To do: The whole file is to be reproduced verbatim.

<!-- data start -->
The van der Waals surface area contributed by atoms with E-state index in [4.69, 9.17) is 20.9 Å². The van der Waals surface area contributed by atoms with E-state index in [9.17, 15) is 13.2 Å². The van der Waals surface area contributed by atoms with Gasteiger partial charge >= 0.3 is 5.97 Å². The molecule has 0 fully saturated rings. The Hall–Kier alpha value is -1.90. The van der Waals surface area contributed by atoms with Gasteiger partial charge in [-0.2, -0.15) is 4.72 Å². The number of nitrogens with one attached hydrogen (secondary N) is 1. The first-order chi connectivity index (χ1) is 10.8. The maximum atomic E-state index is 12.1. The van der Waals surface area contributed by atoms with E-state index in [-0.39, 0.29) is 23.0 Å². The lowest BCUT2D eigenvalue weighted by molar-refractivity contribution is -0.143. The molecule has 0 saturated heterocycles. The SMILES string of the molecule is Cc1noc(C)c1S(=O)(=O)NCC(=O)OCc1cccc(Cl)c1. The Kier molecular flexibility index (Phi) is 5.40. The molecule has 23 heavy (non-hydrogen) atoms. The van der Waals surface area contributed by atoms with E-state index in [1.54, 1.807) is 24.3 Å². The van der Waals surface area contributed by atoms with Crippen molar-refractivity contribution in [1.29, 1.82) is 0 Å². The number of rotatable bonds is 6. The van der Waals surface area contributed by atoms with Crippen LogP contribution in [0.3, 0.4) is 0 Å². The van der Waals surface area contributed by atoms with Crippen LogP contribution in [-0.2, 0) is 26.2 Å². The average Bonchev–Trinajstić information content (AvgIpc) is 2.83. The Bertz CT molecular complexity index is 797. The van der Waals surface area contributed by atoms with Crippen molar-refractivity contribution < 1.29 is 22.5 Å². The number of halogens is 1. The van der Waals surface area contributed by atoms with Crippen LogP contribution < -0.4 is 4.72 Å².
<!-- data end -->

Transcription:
The van der Waals surface area contributed by atoms with E-state index in [4.69, 9.17) is 20.9 Å². The van der Waals surface area contributed by atoms with E-state index in [9.17, 15) is 13.2 Å². The van der Waals surface area contributed by atoms with Gasteiger partial charge >= 0.3 is 5.97 Å². The molecule has 0 fully saturated rings. The Hall–Kier alpha value is -1.90. The van der Waals surface area contributed by atoms with Gasteiger partial charge in [-0.2, -0.15) is 4.72 Å². The number of nitrogens with one attached hydrogen (secondary N) is 1. The first-order chi connectivity index (χ1) is 10.8. The maximum atomic E-state index is 12.1. The van der Waals surface area contributed by atoms with E-state index in [-0.39, 0.29) is 23.0 Å². The lowest BCUT2D eigenvalue weighted by molar-refractivity contribution is -0.143. The molecule has 0 saturated heterocycles. The SMILES string of the molecule is Cc1noc(C)c1S(=O)(=O)NCC(=O)OCc1cccc(Cl)c1. The Kier molecular flexibility index (Phi) is 5.40. The molecule has 23 heavy (non-hydrogen) atoms. The van der Waals surface area contributed by atoms with E-state index in [1.54, 1.807) is 24.3 Å². The van der Waals surface area contributed by atoms with Crippen molar-refractivity contribution in [1.29, 1.82) is 0 Å². The number of rotatable bonds is 6. The van der Waals surface area contributed by atoms with Crippen LogP contribution in [0.3, 0.4) is 0 Å². The van der Waals surface area contributed by atoms with Crippen LogP contribution in [-0.2, 0) is 26.2 Å². The average Bonchev–Trinajstić information content (AvgIpc) is 2.83. The Bertz CT molecular complexity index is 797. The van der Waals surface area contributed by atoms with Crippen molar-refractivity contribution < 1.29 is 22.5 Å². The number of halogens is 1. The van der Waals surface area contributed by atoms with Crippen LogP contribution < -0.4 is 4.72 Å².